Treating sick people with healthy blood is nothing new. But a new biotech company wants to treat disease by transforming red blood cells into tiny medicine delivery pods, using genetic engineering techniques that have helped turn other human cells into cutting-edge cancer therapies.
The startup is called Rubius Therapeutics, and it’s announcing today a $25 million investment from Flagship Ventures, a Cambridge, MA-based venture group.
Rubius is starting with donated human hematopoetic stem cells, the type that turn into red blood cells in the bone marrow. By adding genetic material to the DNA of those stem cells and bathing them in other substances—some of which Rubius CEO Avak Kahvejian calls “our trade secret”—Rubius aims to produce red blood cells that carry a therapeutic payload and can be transferred into patients.
Meanwhile, Rubius has been working behind the scenes, although not entirely, having been name-checked as recently as October in this GenomeWeb story about a Boston research lab that figured out a way to produce the cells more affordably.
Rubius has combined work licensed from academic labs and its own in-house research to create 50 kinds of new cells, with its first tests in humans coming next year, says CEO Avak Kahvejian (pictured). Its most advanced program is for the rare disorder phenylketonuria, or PKU, a dangerous build-up in the body of the amino acid phenylalanine.
One immediate question about the science behind Rubius is whether engineered red blood cells, derived from someone else’s bone marrow, would set off immune system alarms, and potentially dangerous reactions, in the recipients. Kahvejian says it’s unlikely for a simple reason: The blood type O-negative is universal. Rubius would only work with O-negative cells.
“With every medicine there are questions of immunogenicity,” says Kahvejian, referring to an unwanted provocation of the immune system. “I would never say never, but compared to other biotherapeutics or cell therapeutics, red blood cells would be of the least concern” in causing an immune reaction.
Fears of immune reaction or rejection are one reason most of the cutting-edge T cell cancer therapies making their way through the clinic use autologous T cells—those harvested from a patient, modified in a lab, then re-infused back into the patient. It’s a personalized but cumbersome process, which is why allogeneic cell therapies, in which donated cells from one person are genetically modified to blunt a possible immune “mismatch” so they can potentially treat a range of patients, are also intriguing.
Rubius wants to go the allogeneic route with its red blood cells. For PKU, the therapeutic cells will be engineered to produce and carry around an enyzme that breaks down phenylalanine. People with PKU lack the enzyme phenylalanine hydroxylase, but Kahvejian declined to say whether that was the enzyme Rubius aims to reproduce. “That’s only one of our options for processing phenylalanine,” he says.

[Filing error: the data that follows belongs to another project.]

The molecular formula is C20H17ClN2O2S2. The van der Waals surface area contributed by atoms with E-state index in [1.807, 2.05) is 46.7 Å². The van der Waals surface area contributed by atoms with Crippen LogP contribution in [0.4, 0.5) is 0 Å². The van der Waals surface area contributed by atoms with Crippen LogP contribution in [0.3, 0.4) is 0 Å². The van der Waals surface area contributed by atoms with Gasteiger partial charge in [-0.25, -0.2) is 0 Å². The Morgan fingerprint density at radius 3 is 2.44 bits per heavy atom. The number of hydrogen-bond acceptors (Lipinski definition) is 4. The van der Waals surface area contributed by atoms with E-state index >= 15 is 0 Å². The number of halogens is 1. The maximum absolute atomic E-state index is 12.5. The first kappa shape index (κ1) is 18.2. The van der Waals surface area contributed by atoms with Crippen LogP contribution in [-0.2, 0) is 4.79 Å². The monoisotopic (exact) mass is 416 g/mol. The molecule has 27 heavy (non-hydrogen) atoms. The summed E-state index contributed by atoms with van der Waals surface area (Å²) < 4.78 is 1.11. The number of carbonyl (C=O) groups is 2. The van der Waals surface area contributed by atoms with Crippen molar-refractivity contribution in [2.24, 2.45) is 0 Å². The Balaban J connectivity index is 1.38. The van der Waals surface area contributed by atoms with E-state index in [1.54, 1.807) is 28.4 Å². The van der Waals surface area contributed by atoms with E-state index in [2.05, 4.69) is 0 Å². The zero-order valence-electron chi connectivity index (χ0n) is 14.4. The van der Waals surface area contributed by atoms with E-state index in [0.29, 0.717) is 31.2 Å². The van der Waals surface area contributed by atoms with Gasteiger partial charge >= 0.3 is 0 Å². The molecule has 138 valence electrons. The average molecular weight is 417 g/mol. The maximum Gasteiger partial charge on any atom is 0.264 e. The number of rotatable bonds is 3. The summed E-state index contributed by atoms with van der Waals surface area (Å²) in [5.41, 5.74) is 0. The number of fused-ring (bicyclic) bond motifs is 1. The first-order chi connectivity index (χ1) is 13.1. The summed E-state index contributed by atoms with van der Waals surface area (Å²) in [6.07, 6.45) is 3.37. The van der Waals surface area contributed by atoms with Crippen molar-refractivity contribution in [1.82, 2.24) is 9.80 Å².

In people with PKU, phenylalanine builds up in the bloodstream with dangerous side effects, including brain damage. Those diagnosed with the mutation must eat diets low in protein to avoid producing too much of the amino acid.
In Rubius’s tests, conducted with human blood but outside the body, the cells modified to contain the enzyme manage to break down enough phenylalanine to give the company hope of having a therapeutic effect in people.
To engineer the cells, Rubius is using modified viruses to shoot new genetic material into their DNA. When asked if Rubius has considered using CRISPR-Cas9, the gene editing system that has spread like wildfire through research labs across the world, Kahvejian says the method Rubius is using—lentiviral transduction—“is a well-accepted way to get stuff into cells,” such as the modified T cells used in CAR-T therapies. “CRISPR is a way to get stuff out of cells.”
For all the fascination and work around CRISPR, its ability to stitch new genetic material into DNA is not well developed. The system has advanced farther as a way to snip out unwanted genetic material, as Kahvejian notes, but even then, a CRISPR-modified product has yet to be tested in people.
Kahvejian is part of the VentureLabs group within Flagship that cooks up new companies. Other VentureLabs companies besides Rubius include Moderna Therapeutics, Pronutria, and Seres Therapeutics.
Kahvejian says he wants Rubius to expand its blood cell concept to produce therapies in several disease areas. That would follow the ambitions of Moderna, which has taken a novel idea for therapeutics—spurring a patient’s own cells to become mini drug factories by injecting them with bits of RNA—and cleaved off several product ideas.
Moderna has raised almost a billion dollars through financings and partnership deals, and created wholly owned subsidiaries each with a different focus: cancer, infectious disease, rare diseases, and cancer vaccines.
When asked if Rubius plans to follow the Moderna model, Kahvejian has a one-word answer: “Maybe.”
The firm’s board of directors is comprised of Flagship CEO Noubar Afeyan; the Whitehead Institute’s Harvey Lodish, whose lab has done some of the work on Rubius’s system to produce engineered red blood cells; investor Jim Gilbert, formerly of Bain & Co. and the Rubius chairman; MIT professor Bob Langer; Seres Health CEO Roger Pomerantz; Merck chief medical officer Michael Rosenblatt; and Covington & Burling senior counsel Peter Hutt.